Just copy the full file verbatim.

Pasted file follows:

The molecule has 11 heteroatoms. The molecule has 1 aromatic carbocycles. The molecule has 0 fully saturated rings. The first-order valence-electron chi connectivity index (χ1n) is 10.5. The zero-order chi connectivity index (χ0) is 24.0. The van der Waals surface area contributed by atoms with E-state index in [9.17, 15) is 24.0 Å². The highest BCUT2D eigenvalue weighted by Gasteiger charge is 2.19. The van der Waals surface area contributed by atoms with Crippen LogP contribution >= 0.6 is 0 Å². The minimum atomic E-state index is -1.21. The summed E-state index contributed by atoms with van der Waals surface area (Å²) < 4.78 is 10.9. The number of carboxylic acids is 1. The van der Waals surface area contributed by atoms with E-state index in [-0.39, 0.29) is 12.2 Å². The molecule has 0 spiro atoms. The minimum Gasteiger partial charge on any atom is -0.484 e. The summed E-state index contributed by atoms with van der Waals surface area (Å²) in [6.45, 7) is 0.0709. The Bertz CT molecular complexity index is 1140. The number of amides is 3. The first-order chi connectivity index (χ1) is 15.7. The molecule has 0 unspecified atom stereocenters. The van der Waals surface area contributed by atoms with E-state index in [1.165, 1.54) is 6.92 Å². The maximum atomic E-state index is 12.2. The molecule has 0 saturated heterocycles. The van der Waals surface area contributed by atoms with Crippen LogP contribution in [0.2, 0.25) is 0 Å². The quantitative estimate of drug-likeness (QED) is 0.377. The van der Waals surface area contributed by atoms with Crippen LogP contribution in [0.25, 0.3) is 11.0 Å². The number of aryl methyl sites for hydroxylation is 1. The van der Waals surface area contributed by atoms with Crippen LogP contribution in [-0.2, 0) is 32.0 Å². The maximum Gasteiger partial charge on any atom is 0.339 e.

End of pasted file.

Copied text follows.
The molecule has 11 heteroatoms. The molecule has 1 aromatic carbocycles. The molecule has 0 fully saturated rings. The first-order valence-electron chi connectivity index (χ1n) is 10.5. The zero-order chi connectivity index (χ0) is 24.0. The van der Waals surface area contributed by atoms with E-state index in [9.17, 15) is 24.0 Å². The highest BCUT2D eigenvalue weighted by Gasteiger charge is 2.19. The van der Waals surface area contributed by atoms with Crippen LogP contribution >= 0.6 is 0 Å². The minimum atomic E-state index is -1.21. The summed E-state index contributed by atoms with van der Waals surface area (Å²) < 4.78 is 10.9. The number of carboxylic acids is 1. The van der Waals surface area contributed by atoms with E-state index in [-0.39, 0.29) is 12.2 Å². The molecule has 0 spiro atoms. The minimum Gasteiger partial charge on any atom is -0.484 e. The summed E-state index contributed by atoms with van der Waals surface area (Å²) in [6.45, 7) is 0.0709. The Bertz CT molecular complexity index is 1140. The number of amides is 3. The first-order chi connectivity index (χ1) is 15.7. The molecule has 0 unspecified atom stereocenters. The van der Waals surface area contributed by atoms with E-state index in [1.165, 1.54) is 6.92 Å². The maximum atomic E-state index is 12.2. The molecule has 0 saturated heterocycles. The van der Waals surface area contributed by atoms with Crippen LogP contribution in [0.2, 0.25) is 0 Å². The quantitative estimate of drug-likeness (QED) is 0.377. The van der Waals surface area contributed by atoms with Crippen LogP contribution in [0.25, 0.3) is 11.0 Å². The number of aryl methyl sites for hydroxylation is 1. The van der Waals surface area contributed by atoms with Crippen LogP contribution in [-0.2, 0) is 32.0 Å². The maximum Gasteiger partial charge on any atom is 0.339 e.